If you have fibromyalgia, you might have noticed a particularly strange symptom: constant itching.
It’s not something we usually think of when it comes to fibromyalgia. Ask anyone with a basic understanding of the condition what the symptoms are and they’ll list fatigue and chronic pain. It’s rare to hear skin issues brought up in connection with fibromyalgia.
And that makes a certain kind of sense. After all, fibromyalgia is a disease of the nervous system. It seems strange to connect it to the skin.
But many people with fibromyalgia do itch constantly, often to the point where it impedes their daily life. And the constant itching can lead to an even bigger problem: skin lesions.
Skin lesions are not just painful, they can be dangerous.
People don’t often consider “being itchy” to be that severe of a symptom. But for a moment, consider having an itch that just doesn’t go away. No matter how much you scratch, the itch just comes back in a few minutes. Now imagine that itch lasts for days. After a few days, could you focus on anything else but the maddening itch? Could you sleep?
And what if those days turned into years? Could you hold on to your sanity?
For many people with fibromyalgia, that’s not a hypothetical scenario. It’s all too real.
And anyone who has brought this symptom to a doctor has probably been told not to scratch. Of course, it’s not that easy. Often, scratching is the only thing that can provide any kind of relief, no matter how temporary.
But there’s a reason doctors tell you not to scratch.
Scratching damages the skin. And when you’re scratching constantly for a long period of time, that damage can really add up. The small breaks in the skin begin to grow. Eventually, scratching at the skin can even lead to large open wounds or lesions on the skin.
These lesions are bad enough on their own. And if they get deep enough, they can even cause permanent tissue damage.
But the real risk is an infection. Lesions, especially if you have more than one, are constantly at risk of getting infected. And while most of these infections are easy enough to manage with antibiotics, some can be quite serious. If you have a condition that weakens your immune system or a condition that weakens blood flow like diabetes, the risk of gangrene is very real.
Gangrene occurs when bacterial infections destroy skin tissue. Over time, this can even make it necessary to amputate the limb.
That means that it’s vital to do everything you can to prevent skin lesions and treat them when they occur.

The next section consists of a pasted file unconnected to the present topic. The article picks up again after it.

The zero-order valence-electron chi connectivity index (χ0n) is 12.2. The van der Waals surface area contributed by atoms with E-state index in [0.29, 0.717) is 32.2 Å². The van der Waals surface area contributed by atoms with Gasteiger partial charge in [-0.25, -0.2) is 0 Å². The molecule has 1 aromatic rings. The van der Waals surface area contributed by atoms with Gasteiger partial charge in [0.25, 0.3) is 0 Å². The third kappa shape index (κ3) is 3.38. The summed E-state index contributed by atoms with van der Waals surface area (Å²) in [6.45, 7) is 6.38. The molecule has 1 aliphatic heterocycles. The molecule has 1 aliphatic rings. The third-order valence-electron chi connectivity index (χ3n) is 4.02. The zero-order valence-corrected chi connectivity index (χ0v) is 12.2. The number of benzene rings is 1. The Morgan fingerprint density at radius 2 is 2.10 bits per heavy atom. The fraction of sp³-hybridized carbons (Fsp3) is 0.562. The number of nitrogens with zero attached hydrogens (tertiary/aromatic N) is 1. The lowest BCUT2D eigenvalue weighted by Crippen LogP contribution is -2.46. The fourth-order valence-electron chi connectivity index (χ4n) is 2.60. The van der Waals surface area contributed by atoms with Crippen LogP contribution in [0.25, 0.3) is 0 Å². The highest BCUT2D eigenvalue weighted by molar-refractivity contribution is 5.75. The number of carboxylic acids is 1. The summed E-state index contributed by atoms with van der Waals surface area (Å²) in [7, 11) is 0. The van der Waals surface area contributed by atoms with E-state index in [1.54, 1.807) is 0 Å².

Obviously, the best way to avoid skin lesions is not to scratch, just like the doctor says. But given how difficult that is, it might be better to find a way to just treat the itching. Unfortunately, that’s also fairly difficult.
You may have already discovered that some common medications designed to treat itching aren’t particularly effective for the type of itching that comes with fibromyalgia. That’s because weren’t designed to treat it. Most anti-itch medications are anti-histamines and are designed to deal with allergies or irritation to the skin.
And the truth is that the itching that fibro patients experience really has little to do with the skin.
Have you ever wondered what exactly is going on in the brain when you scratch? Basically, your nerves are sending signals to the brain that it interprets as an “itch.” And when you scratch the skin, your brain temporarily sends pain signals along the same system of nerves, blocking out the itch signals. This is the reason that it can, at least for a moment, make the itching stop.
Of course, we know that fibromyalgia is also a condition that affects the nervous system. And what might be happening is that your nerves are sending pain signals to the brain that are more intense and aren’t connected to any damage to the body. This could explain how fibromyalgia causes pain.
But some doctors think that in people with nerve conditions like fibromyalgia, your nerves can send itching signalsthe saw way they do pain signals.
So essentially, the itching may lie in a problem with the nerves and not the skin.
The next question is whether or not there’s anything you can do to make it stop. And the good news is that there are several medications that doctors prescribe to treat this kind of nerve-related itching. Gabapentin, a drug usually used to treat seizures, seems to be an effective choice. We aren’t sure why it works for itching, but it may be able to slow down those nerve connections that send itching signals to the brain.
If you’re dealing with constant itching, consult your doctor. Don’t be afraid to be insistent, or to consider switching to a doctor who specializes in nerve issues. Itching is a serious symptom and can even be dangerous when it leads to skin lesions. It deserves treatment just like any other symptom.
So, what do you do if you’ve already developed a lesion? There, the treatment options are a bit more straightforward. You should always apply antibiotic ointment to skin lesions to reduce the risk of infection. And if the lesion is deep enough to see the yellow fatty tissue under the skin, or if the skin around it is inflamed and tender to the touch, or if you see pus, you should visit a doctor right away.
Large lesions need medical attention. And inflammation and pus are sure signs of infection. Catching potentially dangerous infections early is the best way to avoid negative treatment outcomes.